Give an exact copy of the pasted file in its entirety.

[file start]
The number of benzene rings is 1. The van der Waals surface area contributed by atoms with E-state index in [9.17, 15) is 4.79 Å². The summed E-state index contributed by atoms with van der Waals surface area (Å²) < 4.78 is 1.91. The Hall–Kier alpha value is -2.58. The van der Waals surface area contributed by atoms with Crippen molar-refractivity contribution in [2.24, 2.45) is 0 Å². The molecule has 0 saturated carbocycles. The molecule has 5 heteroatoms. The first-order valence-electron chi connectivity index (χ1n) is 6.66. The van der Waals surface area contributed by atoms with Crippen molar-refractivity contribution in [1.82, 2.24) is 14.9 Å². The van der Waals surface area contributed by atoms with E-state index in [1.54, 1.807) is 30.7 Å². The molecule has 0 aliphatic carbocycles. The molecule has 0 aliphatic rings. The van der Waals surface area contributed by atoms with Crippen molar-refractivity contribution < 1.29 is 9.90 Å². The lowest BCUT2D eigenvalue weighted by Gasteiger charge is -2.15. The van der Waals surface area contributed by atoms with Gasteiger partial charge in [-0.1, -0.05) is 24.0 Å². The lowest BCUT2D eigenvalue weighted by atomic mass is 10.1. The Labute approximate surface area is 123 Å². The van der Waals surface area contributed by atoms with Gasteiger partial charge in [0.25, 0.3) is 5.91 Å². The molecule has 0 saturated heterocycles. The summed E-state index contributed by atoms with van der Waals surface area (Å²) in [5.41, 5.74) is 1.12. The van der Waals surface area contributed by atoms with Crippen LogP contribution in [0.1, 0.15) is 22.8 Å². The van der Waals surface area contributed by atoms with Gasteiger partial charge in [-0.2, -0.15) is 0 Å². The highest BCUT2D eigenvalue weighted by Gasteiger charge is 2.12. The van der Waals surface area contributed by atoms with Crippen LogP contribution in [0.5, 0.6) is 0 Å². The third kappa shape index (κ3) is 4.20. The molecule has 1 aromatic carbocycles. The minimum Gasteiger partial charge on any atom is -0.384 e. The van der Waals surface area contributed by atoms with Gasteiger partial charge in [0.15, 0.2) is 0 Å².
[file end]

The number of benzene rings is 1. The van der Waals surface area contributed by atoms with E-state index in [9.17, 15) is 4.79 Å². The summed E-state index contributed by atoms with van der Waals surface area (Å²) < 4.78 is 1.91. The Hall–Kier alpha value is -2.58. The van der Waals surface area contributed by atoms with Crippen molar-refractivity contribution in [2.24, 2.45) is 0 Å². The molecule has 0 saturated carbocycles. The molecule has 5 heteroatoms. The first-order valence-electron chi connectivity index (χ1n) is 6.66. The van der Waals surface area contributed by atoms with Crippen molar-refractivity contribution in [1.82, 2.24) is 14.9 Å². The van der Waals surface area contributed by atoms with E-state index in [1.54, 1.807) is 30.7 Å². The molecule has 0 aliphatic carbocycles. The molecule has 0 aliphatic rings. The van der Waals surface area contributed by atoms with Crippen molar-refractivity contribution < 1.29 is 9.90 Å². The lowest BCUT2D eigenvalue weighted by Gasteiger charge is -2.15. The van der Waals surface area contributed by atoms with Gasteiger partial charge in [-0.1, -0.05) is 24.0 Å². The lowest BCUT2D eigenvalue weighted by atomic mass is 10.1. The Labute approximate surface area is 123 Å². The van der Waals surface area contributed by atoms with Gasteiger partial charge in [0.25, 0.3) is 5.91 Å². The molecule has 0 saturated heterocycles. The summed E-state index contributed by atoms with van der Waals surface area (Å²) in [5.41, 5.74) is 1.12. The van der Waals surface area contributed by atoms with Crippen LogP contribution in [0.1, 0.15) is 22.8 Å². The van der Waals surface area contributed by atoms with Gasteiger partial charge in [-0.2, -0.15) is 0 Å². The highest BCUT2D eigenvalue weighted by Gasteiger charge is 2.12. The van der Waals surface area contributed by atoms with Crippen LogP contribution in [0.5, 0.6) is 0 Å². The third kappa shape index (κ3) is 4.20. The molecule has 1 aromatic carbocycles. The minimum Gasteiger partial charge on any atom is -0.384 e. The van der Waals surface area contributed by atoms with Gasteiger partial charge in [0.15, 0.2) is 0 Å².